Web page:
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The Millheim Journal,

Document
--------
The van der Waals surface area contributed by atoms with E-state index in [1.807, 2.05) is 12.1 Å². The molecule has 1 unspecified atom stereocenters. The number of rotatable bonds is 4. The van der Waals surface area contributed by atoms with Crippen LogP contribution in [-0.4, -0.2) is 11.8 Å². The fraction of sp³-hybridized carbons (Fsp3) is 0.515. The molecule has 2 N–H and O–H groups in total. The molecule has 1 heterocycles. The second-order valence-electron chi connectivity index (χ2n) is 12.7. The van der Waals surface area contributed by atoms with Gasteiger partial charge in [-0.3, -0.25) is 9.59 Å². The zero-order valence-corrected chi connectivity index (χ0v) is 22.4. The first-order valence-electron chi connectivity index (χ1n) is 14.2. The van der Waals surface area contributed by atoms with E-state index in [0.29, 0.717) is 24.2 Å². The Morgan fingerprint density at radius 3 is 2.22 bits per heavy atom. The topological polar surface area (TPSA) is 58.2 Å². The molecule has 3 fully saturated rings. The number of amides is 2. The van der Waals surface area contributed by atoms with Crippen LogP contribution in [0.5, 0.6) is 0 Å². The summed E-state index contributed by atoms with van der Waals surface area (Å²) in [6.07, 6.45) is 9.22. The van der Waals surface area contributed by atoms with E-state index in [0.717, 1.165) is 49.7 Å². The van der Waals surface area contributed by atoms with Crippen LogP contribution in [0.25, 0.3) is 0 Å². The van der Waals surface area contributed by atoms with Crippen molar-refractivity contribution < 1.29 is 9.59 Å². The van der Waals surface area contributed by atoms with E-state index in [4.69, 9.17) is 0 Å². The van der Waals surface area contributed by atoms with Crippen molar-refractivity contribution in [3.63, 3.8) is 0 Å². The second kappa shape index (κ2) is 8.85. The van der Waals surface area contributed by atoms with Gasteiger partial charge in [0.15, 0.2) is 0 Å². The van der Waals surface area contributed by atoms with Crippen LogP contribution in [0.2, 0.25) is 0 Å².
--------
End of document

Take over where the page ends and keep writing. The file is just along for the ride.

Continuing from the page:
PUBLISHED EVERY THURBDAY BY . iL. Office in the New Journal Building, Penn St.,near Hart man'B foundry. *I.OO PER ANNUM, IN ADVANCE, OR $1.26 IF NOT PAID IN ADV ANCH. Acceptable Correspondence Solicited ' Address letters to MILLHEIM JOURNAL. BUSINESS CARDS- IIARTEE, Auctioneer, MILLIIEIM, PA. "J~ B. STOVER, Auctioneer, Madisonburg, Pa. -yy H.REIFBNYDER, Auctioneer, MILLIIEIM, PA. J. W. STAM, Physician & Surgeon Office on I'enn Street. MILLIIEIM. PA. 13 R J ° HN F HARTKR ' Practical Dentist, Office opposite the Methodist Church. MAIN STREET, MILLIIEIM PA. GEO. L. LEE, Physician & Surgeon, MADISONBURG, PA. Office opposite the Public School House. r -yy. P. ARD, M. D.. WOODWARD, PA. DEININGER, Notary-Public, Journal office, Penn at., Millheim, Pa. Ay Deeds and other legal papers written and acknowledged at moderate charges. J. SPRINGER, Fashionable Barber, Having had many years 1 of experiencee the public can expect the best work and most modern accommodations. Shop opposite Millheim Banking House MAIN STREET, MILLHEIM, PA. Q_EORGE L. SPRINGER, Fashionable Barber, Corner Main & North streets, 2nd door, Millheim, Pa. Shaving, Haircutting, Shampooning, Dying, &c. done in the most satisfac tory manner. Jno.H. Orvls. C. M. Bower. Ellis L.Orvls QRVIS, BOWER & OR VIS, Attorneys-at-Law. BELLEFQNTE, PA., Office in Woodings Building. D. H. Hastings. W. F. Reeder. jJASMQS 4 REEDER, Attornejs-at-Law, BELLKFONTE, PA. Office on Allegheny Street, two doors east of the office ocupied by tbe late firm of Yocum A Hastings. T U. MEYER, Attorney-at-Lav, BELLKFONTE PA. At theOffloe of Ex-Judge Hoy. C. HEINLE, Attorney-at-Lav BELLKFONTE, PA. Practices In all the courts of Centre couwtyr Special attention to Collections. Consultations 1 n German or English. ___________ J A.Beaver. J.W.Gephart. JgEAVER & GEPHART, Attorneys-at-Law, BELLEFONTB, PA. Office on Alleghany Street. North of High Street JGROCKKRHOFF HOUSE, ALLEGHENY ST., BELLEFONTE, PA. 0. G. McMILLEN, PROPRIETOR. Good Sample Room on First Floor. Free BUBS to and from all trains. Special rates to witnesses and jurors. QUMMINS HOUSE, BISHOP STREET, BELLEFONTE, PA., EMANUEL BROWN, PROPRISTOB House newly refitted and refurnished. Ev erything done to make guests comfortable. Ratesraodera** tronage respectfully solici ted 5-ly yRVIN HOUSE, (Most Central Hotel in the city.) CORNER OF MAIN AND JAY STREETS LOCK HAVEN, PA. S.WOODSOALDWELL PROPRIETOR. Good samtple rooms (or commercial Travel -ors;on first floor. R A. BUMILLEII, Editor VOL. 60. JOHN'S STORY. 'Well, would you like to hear my ad venture in New Orleans?' John Bi ight leaned his elbow on the arm of the red plush chair in which he sat, with a thoughtful look in his dark eyes. 'Why, yes, of course.' 'By all means.' Eugene Carthon and his sister look ed eagerly at the handsome, blonde hi front of them. They had been talking about the New Orleans exposition, which all had visited the winter before,and naturally their conversation had drifted into per sonal reminiscences and crilicisistns on the ways and manners of the people of that beautiful Southern city. 'Did you really have an adventure ?' asked Nell, eyeing him questioningly from under her long daik lashes. They had intended to meet in the Crescent city, but through some misunderstand ing theCarthon family had missed him. Nell had always lelt a little aggrieved oym this, just as if John had really been to blame in the matter, and all allusion to their sojourn in the South brought back that vague feeling of dis appointment which had mingled itself with all her enjoyments while there. Not that she cared anything for John Bri. ht. Oh, no ; not even to herself did she ever admit that. But then he was Eugene's most intimate friend,and he was such a bright, companionable fellow, how could she help liking him a little ? 'just for Eugene's sake, you know.' She sincerely believed that it was her love for her brother that made her so solicitous always for his fiiend's comfort and so anxious to make him always feel at home and thoroughly welcome in her father's htmse. 'Well, go on with your story,' said Eugene, lighting a cigarette, with his sister's permission, and puffing away expectantly. 'l'll be getting drowsy, presently, if you don't wake me up with your thrilling episode.' 'Well'—John twirled his blonde mus tache reflectively, ignoring the last re mark—'l was walkiug down Canal street one afternoon, when it began to rain, not violently,but enough to make a man feel uncomfortably, and the feathers on a woman's bonnet limp. Fortunately I had an umbrella, which, of course. I immediately raised. Just as I did so, a young lady came out of the large dry-goods fc'.ore behind me. She stood irresolute for a moment as though nonplussed by tbe rain, yet an evident anxiety possessed her to reach the car. 'lnstantly I found myself in astiange dilemma. What should Ido ? There was a youog lady, delicate and beauti ful, richly attired in garments which the rain would certain'y damage, with out the slightest protection from the elements; while I, not three feet dis tant, was of an umbrella amply large enough to shelter two. It seems like a piece of impertinence, yet on the impulse of the moment I mus tered all my gallantry, and, stepping foiward, offered to escort her to the car. 'To my surprise, and I mu9t say pleasure, she accepted gratefully, and we walked to the corner to meet the car. I noted then the extreme loveli ness of her beauty, which was of the pure Creole type, and the marvelous finish of her toilet, which showed in its richness of coloring the Southern taste. I could not censure her for her hesita tion in exposiug herself to the disas trous effects of the rain. 'When we reached the corner there was no car,' John contined. 'Being iu 'Mardi-gras' time, there was always more or less delay. When the car did arrive it was so crowded that there was not a footho'd. The next and the next proved to be the 9ame. Unconsciously we walked on, the young lady by aa al most imperceptible guidance directing our footsteps. We walked along the Rue Royal quite lot > tlie heart of the old French town,the young lady scarce ly seeming aware of the fact that we had traversed so many blocks. I was too delighted with her bright conversa tion and naiyette to wish to undeceive her, and so we walked along until she stopped suddenly in front of one of those gloomy French houses, so dreary iu exterior appeal ance, but often beau tiful and gay within. A high wall sur rounded the dwelling, surmounted by nails driven in so that tbe points pro jected upward,a sure safeguard agajnst marauders. As u9ual, a high balcony graced the front of the house. From the gate —a massive iron-barred one -a stone pave led up to the old-fashioned door. ' 'I feel very giateful,' ' she said,lift ing her big eyes to mine with a shadow of timidity in their depths which made them all the lovelier; 'and,'she hesitat ed a little, 'I know my father would wish to thank you also, if—if ' ' 'lf you only knew whom to thank,' I added, with a conscious shame at my own lack of courtesy. Now, I don't know wbat prompted me to the acbiou, MILLIIEIM, PA., THURSDAY. APRIL 15., 1886. but instead of handing tier my own card, 1 nave her one of Frank Smith's, a young fejlow rooming with me at- the St. Charles, a drummer for a large firm in Detroit. His name graced the card in full, and also 'Tremoine & Leeman,' the name of the linn he was connected with. It was a foolish thing to do, yet I never expected to see the young lady again, and I suppose it occurred to mo that it would be a good j >ke o:i Smith. 'To my great astonishment, she rec ognized the tirm name. 'You must come in and see my fatn er.'-she said. 'Mr. Tremolno is an old friend of ours,and he will be so delight ed to see you.' 'lnto what kind of a scrape had I got ten myself V I declined as courteously as possible, trying to hasten away ; but just then an old gentleman appeared at the door, in answer to our ring at the gate, for, as you remamher, in New Orleans most of the liells are on the front gate. 'ln a few words the young lady ex plained the situation. With a true Southed! hospitality he invited me to enter, thanking me in most voluble terms for uiy Kindness to his daughter. Seeing I would offr-nd by not accepting their invitation,l stepped in with them. As usual in those French houses, the hall leu into a little barren-looking court. From this, however, we enter ed into an apartment elegantly furnish ed. 'A servant took my umbrella and hat and the old gentleman pushed forward a handsome easy chair for me, seating himself near me. The young lady dis appeared, reappearing in a little while in a charming diuuer-dress of garnet satin. *1 confess I was a little daz j d by the sudden turn affairs had taken, and the tetea tetc with the old gentleman [whose name I ascertained to be De Chartre] was most embarrassing, for he asked me a score of questions about Detroit and the people there, all of which I, never having been in that city, was o bliged to answer at random, or from vague reminiscences of what Smith had told me casually. 'I tried in vain to turn the subject, and had almost given myself up to a desparatc fibbing, when I chanced to perceive that a piano was behind me. During a momentary lull in the con versation, in which Do Chartre was probably frying to reconcile my iam bling information with his own knowl edge and conjectuies, 1 turned to the young lady, requesting some music. •To my iclief ;lie consented immedi ately, thus saving her father from any further surprises in the way of chaotic guessing on my part. Bhe sang and played quite prettily, and I found my self even more prepossessed than I had been at first. 'After she had played several songs,! rose to go, but as I did so, dinner was announced, and I was urgently invited by them both to remain. Again I saw that to refuse would be to offend, so,in order to preserve Smith's reputation from further damage, I accepted, re solving that I would exert mv talents to the utmost in being entertaining. You see, I wanted them to speak a good word for Smith if ever they should chance to communicate with this Tremoine, whom I heartily wished at the bottom of the sea. 'After dinner we adjourned to the parlor—that is, the young lady and my self—the old gentleman going off for a smoke, in which I declined to join him. 'The rain, which had be in uiild at first, now turned into a raging torrent. It beat savagely against the windows, and the wind swept mournfully through the court. Now and then it crept un der the doors and into the room, bring ing a faint scent of the mange blooms that were being swept from their stems on the bending tiees without. But the inclemency of the weather out side only made the comfort and bright ness of the apartment s em more per fect. 'With such a charming hostess the moments sped swiftly. I became more and more intliralled witn her dark eyes and her gracious manner, so typical of the grace which has made the Creole women celebrated. I don't know to what length I might have committed myself, had not the door opened and Monsieur de Chartre once more appear ed upon the scene. As it was, I think be surprised me saying some foolishly tender things to his daughter. •I'looked at my watch. A flush of shame crept over me. It was past ten o'clock. 1 fe't that I had infringed on the hospitality extended to me. 1 be gan to apologize, but Monsieur de Chartre stopped me. 'My dear sir,' he said, cordially, 'you cannot go out in such a storm. I will not permit it. My home is large. We have ample accommodations. Remain with us to-night.' 'I thanked him sincerely. I could not feel grateful enough for such a warm and cordial hospitality. It is true indeed that these Southerners A PAPER FOR THE lIO.MK CIRCLE have the kindest and must hospitable hearts in the wnild. An old and valu ed friend could scarcely hive bee-; treated more kindly than I, a complete stranger, save for the slight stamp of genuineness which 'Treinome A Lee man 7 gave me in this unst elegant and beautiful home, every part of which betakened the wealth and posi tion of the owner. 'A few moments later Jacques came to show me to my room. With a lin gering glance, 1 bade the young lady good-night. It seemed to me thai her beautiful eyes were til led with a shadow of regret for our brief acquaintance. Her father followed me to the court without,giving me several messages for Mr. Tremoine and other friends in De troit, all of which I promised to carry faithfully. Then, with a courtly good night, he intrusted me to tho care of the waiting attendant." 'My apartment was handsomely fur nished, in keeping with the rest of the house. It was apparently a back room connected with ono in the front of the house by heavy folding doors, across which a red crimson portiere fell. '.Jacques brought me a pitcher of fresh water and some clean towels, and then, mumbling something in his unin telligible Creole French, bo wed him sol f out. 'I examined the room carefully,! Hik ed all the do us except the folding one, which I found fastened on the other side, and went to sleep thinking what a capital j ike that w*s on Smith, who wasuudoubtedly reposing beautifully in No. 10b, at the St. Charles,unconscious of the strange escapade I had gotten him into. I resolved to wi ite to the young lady as soon as I left the city,in forming her of my little deception, and introducing the original Smith, whom I was quite sure would fall head over ears in love with her at first sight. Poor Smith ! I was just mapping wit his future mo.A beautifully, when Morpheus seized ine and carried uie off into dreamland. •About midnight I was awakened by a slight noise in the room. A terrible presentment took possession of me. I dared not move for a second. My knees trembled, the cold drops of moistnre stuod oi. my brow. I lay shivering as though chilled bv some actual, iey touch for a moment, then ray healthy, vigorous physique reasserted itself I was no coward even to myself. I rose stealthily and crept to the light,turning the full blazs on suddenly. 4 A change in the room startled mo. Tne heavy portiere was thrown aside, the folding-doors stood wide open. Re solved tojpenetrate this mystery,l step ped into the other room. 'A cry of horror escaped me .is I did so. 1 stood in the middle of the floor, petrified, the very blood freezing in my veins. There on the bed lay a man with his throat gashed from ear to ear, the red blood oozing slowly upon the white counterpane andthe'rich car pet beneatn. His wide ees were up turned to the ceiling, his white face transfixed with the death agony. 'For a second I stood there as if froz en to the spot, my senses reeling, my hands clinched in a sudden agony ot mortal terror; then like all ish of I'ght ning the truth swept over me. A ter rible crime had been committed. The responsibility was to be laid on me. In the morning the police would come to arrest me. What vestige of power would I have to disprove it ? 'With a sudden, quick energy, born of desperation, 1 went to my room and diesstd myself,leaving-not the slightest trace ot my presence there. Assuring myself that not a card or a slip of paper was left as a clew to my indentity, I took my boots in ray hand and crept noiselessly down the stairway. 'When Ireached the door beyond the cnirt I shrank back in dismay. I had forgotten it would be locked and bar red. I entered the apartment where I had b en entertained the night before, hoping to find a window unbolted. To my surprise I heard voices and perceiv ed a light emanating from the room ad joining. The door between was slight ly ajar. 1 walked breathlessly across the room and peeped through the crev ice. 'Horror of horrors ! What did 1 see there? The flue,courtly old gentlemau of the night before seated at a faro table, surrounded by a montlep crowd —and my fine young lady,the brilliant, sweet-voiced enchant ress of the dinner table, dealing out faro blanks,opposite! 'lt wa9 enough. 1 turned away, re alizing then that I was in New Orleans, i had gotten into one of the worst dens of the French city, and the beautiful Creole was probably one of tho notoi i ous characters I li id so often read of. •No wonder my blood ran cold. What if I could not escape'"' These • were desperate characters with whom I could not cope. The outlook was ter rifying, 'I tried each window cautiously. They all resisted my efforts to raise them; all but the last—that yielded a little. I struggled mightily, with the strength of despair. In doing so my hand touched a spring which I had not perceived befoie. In an instant the shadow was pushed up noiselessly, and with a stealthy bound I I aped through, landing unhurt on the ground a few feet lielow. 'But what to do next? There was that wall, surrouoded by its rows of sharp nails. It would have been mad ness to liaye attempted to scale it. The gate was barred and fastened with a heavy chain. I could not cry out for assistance; that would li iye meant cer tain death from those desperate, dark browed men at the faro table. What should Id)? Again Lite cold drops of moisture dampened my temple. 1 was frantic. What should I doP John stopped in his narrative and lit the cigarette Eugene had handed liiin a little while before. 'What did you do?' Eugene was imuatieut of the delay. lie leaned for ward anxiously. llis own cigarette had gone out. He had forgotten it in his absorbing interest 'Yes, what did you do ?' Nell re peated the question with aterrible anx iety in her brown eyes. Iler Kernsing; ton lay unheeded on the flior, her el bows rested on her knets, ono hand supporting her dimpled, eager face. Her breath came short, and fast. She awaited the sequel with sympathizing, anxious eyes. 'Why'—John cave an energetic pufT at Ids cigarette—'l woke !' Eugene sank back in his chair, and Nell collapsed physically and mentally, picking up her work with a disgusted air. 'Sold, by Jove !' exclaimed Eugene, after a pause, looking admirably at his friend. 'lt is tho best sell of the season. 1 'Oil, you horrible wretch 1' cried Nell, when she had recovered her breath ; 'and so it was all a dieam ?' 'Yes,' answered John, coldly. 'I a woke in No. 10), at the Sr. Charles, with Smith asking me if I mistook him for a brick wall or a lamp p>st, that I was p miiding him so vig irously." . Nell did not seem to care much for the sell s > long as the beautiful Creole bad proved a myth. The story had awakened her consciousness a little, and she seemed a little shyer of John for several days afterward. But I am happy to say that she was a sensible gnl, and when John asked her if she only loved him for 'Eugene's sake,' she answered candidly 'No.' Thus came the sequel to 'John's Story.' Household Hints. When clothes are scorched remove the "stain by placing the garment where the sun can shine on it. When purchasing meat, always have the trimmings sent home, as they help to make soups and sauces. Every scrap ol meat aud bone left from roasts and broils should be saved for the soup pot. Meat should not be placed directly on ice, as the ""Water draws out the juices. Always place it in a pan, and this may be set on the ice. The hab it of putting steaks, chops, etc., on ice in wrapping paper is a bad one. If you are obliged to use a gridiron or frying-can that has previously been used for fish, and still has the pungent odor of the fish clinging to it, you can remove it instantly by first heating it and then rubbing it over with a bit of onion. The onion will absorb the flavor of the fish, but will not leave the least disagreeable taste of its own. If, from any cause, butter becomes rancid, to each print of it add one tablespoon ot salt and one of soda and mix well, then add one pint of cold water, and set on the fire until it comes to the boiling point. Now set away to cool, and when cool and hard, take off the butter in a cake. Wipe dry and put away for cooking purpo ses. It will be perfectly sweet. Wax can be taken out of carpets by several very simple methods. Lay a thick piece of blotting paper over the wax and apply a hot iron to it; the paper will absorb the wax that is melted by the heat. If, in doing this, any dark traces should remaiu on the carpet, rub a little benzoline carefully on, drying the same with a cloth. Another method is to drop a few drops of boiling water immediately on the spots and dry after with a cloth ; care must be taken that the colors in the carpet will stand hot water. Green is the most dangerous color to fear. WANTED. —A lot of Cloyerseed at D, S. Kauffman & Co's store. Fair price paid. Bring it iu. Terms, SlOO.per Year, in Advance. iVJay Childron Go Barefoot ? This question is every now and agaiii proposed for discussion / and, when it is so, we are compelled to give the s.im e answer. On physiologic d grounds it is niamfttstly a sound practice to noens torn children to develop the circulatory and in oscular systems of the lower ex tremities, precisely as those of the hand are developed, by free use and exposure. It is not supposed to beeitlier necessary or desirable that children should.wear gloves for hygienic purposes. When the hands of the little folks are thus decorated, the parental idea is confes sedly to give thorn wh tt is convention ally regarded as a genteel appearance. No one thinks a child ought to be pro tected from the weather so far as its hands are concerned. On the contrary, it is recognized that tiie upper extremi- j ties should be kept warm by exercise J and habitual exposure. Precisely tlie same view iiolds good with regard to the lower extremities. Contact with bodies that abstract heat, even more than the eaitli abstracts it, is an almost constant condition of'child life. In short, it Is entirely in defer- , ence to fashion and the usage* of socie ty that children wear foot coverings. There is much to 1)3 said in favor of a more natural practice. The foot is an organ of woudious complexity, regard ed as a bony uud muscular apparatus. It is, moreover, provided with nerves and blood vessels of especial intricacy. The softest and most flexible shoe, to a very great, extent, and a boot almost entirely, reduces this organ to the char acter of a jointed block with little self movement. Obviously this reduction must detract not only from the effi :ien cy of the foot, but of the orgmfam as a whole. If the blood vessels of the foot and legs are fully developed, as they can only when the foot is habitually exposed, the quantity of blood which the lower extremities can be made to receive and, if need be, attract for a time, is very considerably. We can only say that children who are allowed to g<> barefooted enjoy aI. most perfect immunity from the danger of 'cold' by accidental chilling of the feet, and they are altogether healthier and happier than those who, in obed ience to the usages f social life, have their lower extremities permanently invalided, and. so tc say, carefully swathed and put away in rigid cases. As regards the poorer classes of chil dren, tlu?re can be no sort of doubt iu the mind of any one that it ic incompar ably better that they should go bare footed than wear boots that let in the wet and stockings Lh.it are nearly al ways damp and foul.—London Lancet. The Buffalo in Colorado. The buffalo which has long been known as the noblest animal native to this region, has become almost extinct, having been hunted to death, and is now found mostly in portions of Mon tana and Dakota. It is a mild, shy an imal, its characteristics being similar to those domestic cattle. The male is a proud strong-minded animal, and is fa mous for its magnificent proportions and stately air. Buffalo can ruu no faster than horses, and are thus easily overtaken and captured. Hunters spring upon them from behind bluffs; they become startled, and rush head long in the greatest confusion, b7 rea son of which they always take the wrong course, and are almost invaria bly captured. They are so scarce now that their heads are very valuable. six years ago these heads sold for $7, now they sell for froms 75 to $l5O. They are consid ered invaluable in a matter of collec tions, none, however small, being con sidered complete without them. Last year an Englishman who was visiting Colorado paid the exorbitant price of $250 for a pair ot beads which he bought here, and considered the finest he had ever seen. The buffalo in the mountains are much darker than those on the plains. They are of a rich brown color, the shades in their fur varying from the darkest to the palest brown. Between these shades there are many loyely golden hues of a deep color, which are never so well seen as when the skins'are spread out before an open, b'azing fire. The reflection of the firelight brings out the varying .shades as nothing else will, and makes them a subject of universal comment among lovers of the beautiful. A Very Suoce3sful Case. First Lawyer—"Ah, Dobkius how did you come out in that case you were just beginning when I went out ?" Second Lawyer—"Gloriously. It was a perfect success ; created a great sen sation ; papers full of it; got lots of ad vertising out of it. I think it was the making of my future." "Good ! Glad to near it, old fellow. I knew you had the stuff in you: and, by the way, what did they do with your client V" "Oh, they hanged h\va. y '—Chicago News. —First-class job work done at the JOURNAL office. NO. 15 i! NEWSPAPER UWB . OA If HubscddeJt order till di&mjtfcnislJiOi at newspapers, the ptinltshenf may t'oiltlnne to • send jhieio until all arrearages are paid. If sul>M?rH>ers refuse or neizleet to fate their newspapers frninthedlUi* to wlitoftttnyitfoaoitti 1 L they are held responsible until they have tied forming the imbhHurj went tin in iupu|* mrrs *' Mfit to the former place, they are res|Miib)hle. ; i u IJL-J i nunm in jiin tafr „ . ApVBBTiaUU} RATES. w „ „ M*lf. 1 nWrl" SrtMa d mm. h ym" ?•• its s sw : a ss One inch ma km a sqtsim Aitntfafettt'SttfoV * and K\w'Utovs Notices #2/0. Transient adyer- , tiseinentsn id locals 10 cents pen Hue for lr4 . Insertion and 5 Cents per line for each addition al Insertion A BKMfAUL A Tramp Finds $4,000 Worth of Diamonds. * 11l I I 111 ■ ** " S * ..!§•* One day after I had been banging around for several weeks as a gentle man of leisure, says a tramp in the De troit Free Pre#* i a policeman ran me fix as a vagrant. Next morning the judge heard mr .story und asked ; ? 4 < 4 A re you a good traveler V 'Spleud.d.' . ImH I Do you want to travel ?' . 'I do.' ! ' •Then you shall have an oppor tunity.' V ■ I had heard a good deal about De troit at.d its kindues* to tramps, and when I left Chioago I headed for the Fast. Before getting clear of the city I stole a copy of the morning paper o lt a door-step and after n walk of three hour* I sat down to t>ost op. Jkune tramps don't oare for Hie news of the day, but 1 have always felt it to bs my duty to look oyer the dailies whenever I had a chance, and to read everv line of them, from congressional proceed ings to advertisements, it so happen ed thai oue of the ftrst things In this pauer to attract my alteulkm was ihe following : •Three thousand dollars reward— Lost, on the l.'Uh instant, from a win dow of a coach on the Michigan Cen tral, west of FuWraan, a reticule con taining diamands. The tinder will receive the above rewaul. Communi cate with A. IL, Room 412, Palmer House, Chicago.' This wa3 the lttth. Five days had elapsed since the loss, and it was prob able that a dozen people had been sent to 6earch over every rod of the track. I had no more idea of finding that trea sure than you have of flying, but as I continued my way up the track i kept my eyes peeled. I put in five miles of walking and then sat down to rest again. It was midsummer, and my old boots distress ed my feet. I came to a spot where a small creek was crossed by the tracks, and I followed it down to the fence to find a place to wash my feet. Just at the tence was a deep hole and a shady spot, and I tell you it did my old feet good to sit there and paddle the soft and cooling waters. I had been there twenty minutes when a bird dew down on the feuce and hopped from that to a stick of driftwood to secure a drink. I was sitting stiff as a stone, not want iug to alarm him, when all of a sudden my eye fell upon that lost lady's reti cule. It was jammed among a lot of light driftwood held against the fence. I wasn't half a minute getting posses sion of it. The bag was provided with a lock, and I out with my knife and cut a hole into it. Out fell the dia monds—rings, pius, bracelets, studs and a gold watch set with flashing stones. I could hold all in one hand, and Jerusha ! but didn't the stones sparkle and flash and shimmer and bring my heart up into my throat ! I sat there for ten minutes without dar ing to move, far fear those sparklers would suddenly disappear, but by and by my nerves came back and I made up my miud what to do. I had never thought of appropriating the jewels to my own use, but was in a hurry to re turn to Chicago. I wrapped the reticule up in the pa per, put the diamonds in my pocket, and at 2 o'clock that night I was in front of the Palmer house. I was about to enter when a hand was laid on my shoulder and a gruff voice called out: 'Now, then, what are you trying to get away with V It was a policeman, and he had spot ted me for a thief. 'l'm carrying a parcel to a gentleman in here.' I replied. 'Ah ! you are ! Who might it be ?' 'His name is Brown.' 'Oh lit is. Come along, my fine fel low.' 'His name is Brown, and his room is 112. Come in with me. If I have lied to you you can take me iu.' He hesitated for a moment and then entered the hotel with me. As we reached the desk he asked of the clerk : 'Does a Mr. Brown occupy 112.' 'No, sir,' was the reply. 'Now, you rascal, come along,' growled the as he seized my arm. It's the A. B. of room 112 who lost the diamonds 1' I shouted to the clerk as I was being dragged away. 'Here—wait ! What do you know of the diamouds ?' ' Here's the reticule, sir, and I have the jewels in my pocket. I found them along the railroad track.' Well, you ought to see how mad that policeman was, and how glad A. B. was, and how tickled I was when $3,- 000 was counted in my hands. 1 went out of the tramping busiuess and start ed a shop, but at the end of two yearß w is cleaned out by the hard times and had to go back to Foot & Walker's line again. I'm there yet, and, if this bit of adventure, scribbled off in a tramp's lodging on a rainy afternoon, is worthy of publication, giye it a place.— Del wit Free Press.